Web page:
Why is there still biphobia within the queer community?

This graphic shows a white ribbon spiralling around a collection of spheres representing different phases of the moon (the full moon shown in white, the new moon in a shade of purple, with intermediate phases bi-coloured in different proportions of purple and white). There is text in pink colour on the ribbon that says “The moon has phases, bisexuality does not”. This statement implies that bisexuality is not a phase, a bisexual person lives it day-to-day, and that bisexuality is real and not something to be made fun of like the passing phases of the moon. The graphic is imposed on a background of lavender colour. Below the graphic to the right is the logo of Look Human, creators of the graphic. The logo shows an iconic figure of a human hand, with a capital ‘H’ written on it in the centre. Graphic credit: Look Human / Pinterest.

Insight, Feb '18
Gay men and lesbians need to question their own biphobia even as they fight compulsory heterosexuality argues Shruti Janardhan

This article was originally published on Feminism in India and re-published here with their permission.

As a bisexual person, I do not have straight privilege. Do not conflate my experience with hetero people’s experience. Let me just put it out there.

Homophobic discourse threatens my existence just as much as people who identify as gay or lesbian. Even if I am at the moment dating a man, my sexuality is discredited through homophobic discourse too. You cannot tell me otherwise.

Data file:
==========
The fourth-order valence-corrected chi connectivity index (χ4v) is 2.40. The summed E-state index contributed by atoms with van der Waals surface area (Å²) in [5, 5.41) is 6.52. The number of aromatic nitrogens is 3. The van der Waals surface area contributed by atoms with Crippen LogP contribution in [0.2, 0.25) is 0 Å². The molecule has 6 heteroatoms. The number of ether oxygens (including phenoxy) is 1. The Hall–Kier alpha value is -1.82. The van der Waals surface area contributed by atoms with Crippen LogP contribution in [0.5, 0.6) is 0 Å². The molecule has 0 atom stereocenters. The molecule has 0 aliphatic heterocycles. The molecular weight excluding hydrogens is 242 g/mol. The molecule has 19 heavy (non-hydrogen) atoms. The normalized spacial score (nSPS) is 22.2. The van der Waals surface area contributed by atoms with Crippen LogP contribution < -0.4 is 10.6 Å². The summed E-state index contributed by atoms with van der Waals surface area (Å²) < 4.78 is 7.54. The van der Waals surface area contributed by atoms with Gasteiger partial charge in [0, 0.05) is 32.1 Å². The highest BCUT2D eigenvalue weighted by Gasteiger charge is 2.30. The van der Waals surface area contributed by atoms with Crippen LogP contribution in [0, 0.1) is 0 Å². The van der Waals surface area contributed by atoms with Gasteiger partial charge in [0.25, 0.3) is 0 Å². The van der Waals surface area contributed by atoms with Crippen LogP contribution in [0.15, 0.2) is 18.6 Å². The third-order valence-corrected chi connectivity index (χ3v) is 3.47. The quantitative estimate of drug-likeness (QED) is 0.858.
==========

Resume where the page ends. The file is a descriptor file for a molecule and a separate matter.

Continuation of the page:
I have several friends from the queer community. And within the queer community, politics of visibility can take a sinister turn.

Quote: Every time my friends from the queer community and I get together, for some reason I am ‘lesser’ than them when it comes to facing oppression because of dominant heteronormative discourse. My friends are woke, political and largely accepting, but they make me uncomfortable when I make conversation about queer politics.Certain identities within the community have more visibility than the others, and the nuances of the complexities of identity politics hardly get represented in mainstream media. [When] a diverse set of gender identities and sexual orientations [are] put together for the reason of fighting the dominant discourse of heteronormativity, politics within the community is inevitable (as is inevitable in any community with diverse identities).

But I am specifically going to talk about the discrimination against my sexual orientation within the [queer] community.

Every time my friends from the queer community and I get together, for some reason I am ‘lesser’ than them when it comes to facing oppression because of dominant heteronormative discourse. My friends are woke, political and largely accepting, but they make me uncomfortable when I make conversation about queer politics.

One of them, in fact, blurted out, even with the full knowledge of the fact that it was an incorrect and an offensive thing to say, that since I was dating a man at the moment I cannot conflate my experience with theirs. The way different sexual orientations experience discrimination is diverse and their experiences with oppression are different. But what this woman did was not acknowledge my oppression as different, she discredited it all together.

I broke up with my boyfriend in 2014 and soon after dated a woman for a few months. I could feel the difference in the attitude. Now that I was dating a woman, I was one of them.